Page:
My lovely new Nike Flywires.

Looking at my old minimalist trainers I can visibly see the inside of my sole has rubbed away! Of course because my foot has been twisting in my knee has followed suit so I’ve strained my medial lateral ligament (sounds worse than it is though). The physio has checked out my knee and hip and is not remotely concerned – I have been given the all clear to continue running and training for the Brighton Marathon.

Brighton half marathon 2012 – Review

I ran in the Brighton half marathon – my first half marathon. In fact, the furthest I have ever run in my life!

Me at mile 11.

I actually signed up way back when I looked something a little like this (see hideous picture below) as a way of making myself get fit and lose weight. I kind of forgot about it for a bit, and then some time over the summer of last year I was reminded of my stupidity when the emails started flooding in from the organisers.

Me at my worst.

Ironically, one of the friends I met on the day and had lunch with last saw me when I weighed in a stonking 12 and a half stone (175 lbs or 79.4 kgs) – I am tiny at 5’4″ so that was heavy for my frame. She, whilst laughing, pointed out that one of our after work ‘runs’ used to involve me running 1k before collapsing in a heap. It’s true – previously I only used to run if there was a sale on in Next or if they were giving out free chocolate in Sainsbury’s.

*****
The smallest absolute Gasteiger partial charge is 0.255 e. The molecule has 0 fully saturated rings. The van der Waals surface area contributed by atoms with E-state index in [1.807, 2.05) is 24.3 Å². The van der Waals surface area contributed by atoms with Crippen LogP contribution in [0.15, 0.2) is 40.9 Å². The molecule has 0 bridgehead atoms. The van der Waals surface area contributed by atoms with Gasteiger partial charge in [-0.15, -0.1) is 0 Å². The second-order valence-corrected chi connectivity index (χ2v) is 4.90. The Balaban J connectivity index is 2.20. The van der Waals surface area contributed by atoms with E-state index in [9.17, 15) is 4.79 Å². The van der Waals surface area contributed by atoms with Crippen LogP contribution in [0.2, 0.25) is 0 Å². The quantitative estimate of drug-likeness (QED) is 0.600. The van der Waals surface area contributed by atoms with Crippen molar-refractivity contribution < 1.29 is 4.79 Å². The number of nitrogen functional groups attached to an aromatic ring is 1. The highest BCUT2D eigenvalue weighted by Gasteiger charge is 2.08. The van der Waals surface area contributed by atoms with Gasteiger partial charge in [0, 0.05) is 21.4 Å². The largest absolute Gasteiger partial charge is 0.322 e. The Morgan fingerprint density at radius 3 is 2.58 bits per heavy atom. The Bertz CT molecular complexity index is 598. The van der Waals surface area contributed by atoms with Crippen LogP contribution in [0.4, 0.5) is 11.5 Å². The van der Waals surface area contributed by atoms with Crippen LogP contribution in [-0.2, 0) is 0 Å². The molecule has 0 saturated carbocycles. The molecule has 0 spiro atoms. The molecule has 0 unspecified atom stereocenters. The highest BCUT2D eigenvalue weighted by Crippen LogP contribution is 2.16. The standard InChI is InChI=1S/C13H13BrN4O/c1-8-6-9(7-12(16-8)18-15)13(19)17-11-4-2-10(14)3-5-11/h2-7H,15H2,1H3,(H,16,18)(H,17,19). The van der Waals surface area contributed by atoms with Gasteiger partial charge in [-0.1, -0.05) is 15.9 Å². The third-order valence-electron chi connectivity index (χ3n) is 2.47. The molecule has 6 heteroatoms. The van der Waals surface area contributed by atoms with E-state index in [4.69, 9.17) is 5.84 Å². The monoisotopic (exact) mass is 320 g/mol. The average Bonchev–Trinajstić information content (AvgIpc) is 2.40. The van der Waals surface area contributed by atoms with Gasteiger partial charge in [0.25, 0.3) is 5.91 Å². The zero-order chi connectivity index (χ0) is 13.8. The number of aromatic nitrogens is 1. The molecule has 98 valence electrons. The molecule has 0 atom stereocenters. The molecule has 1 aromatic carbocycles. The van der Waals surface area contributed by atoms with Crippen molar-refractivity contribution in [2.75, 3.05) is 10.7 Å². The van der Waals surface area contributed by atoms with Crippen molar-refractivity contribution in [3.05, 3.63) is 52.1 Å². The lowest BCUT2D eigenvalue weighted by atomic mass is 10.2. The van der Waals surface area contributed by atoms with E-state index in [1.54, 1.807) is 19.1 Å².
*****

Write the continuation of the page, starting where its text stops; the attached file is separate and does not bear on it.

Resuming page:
So, after a major wake up calI, I embarked on a new life and a completely new regime by changing my attitude towards food and exercise, and the rest is history. Even whilst I was getting fit I always had in the back of my mind: ‘Can I really do this?’, ‘Have I really got 13 miles in my little legs?’. Then eventually, after about 3 months of pretty much solid training I realised that the half marathon was not only doable, but also doable in a good time. I’m never content with just going through the motions and doing things I always have to do the best I possibly can!

On the way to the start at about 8.20am.

There’s something pretty special about taking part in an organised run. The fun, the atmosphere, the camaraderie amongst the participants and the overwhelming feeling or nervous excitement all add to the buzz. I’ve done a couple of 10ks in the past, but once you get into half marathon and marathon territory that’s something else. They both take huge amounts of dedication, self sacrifice and a tenacious will to succeed.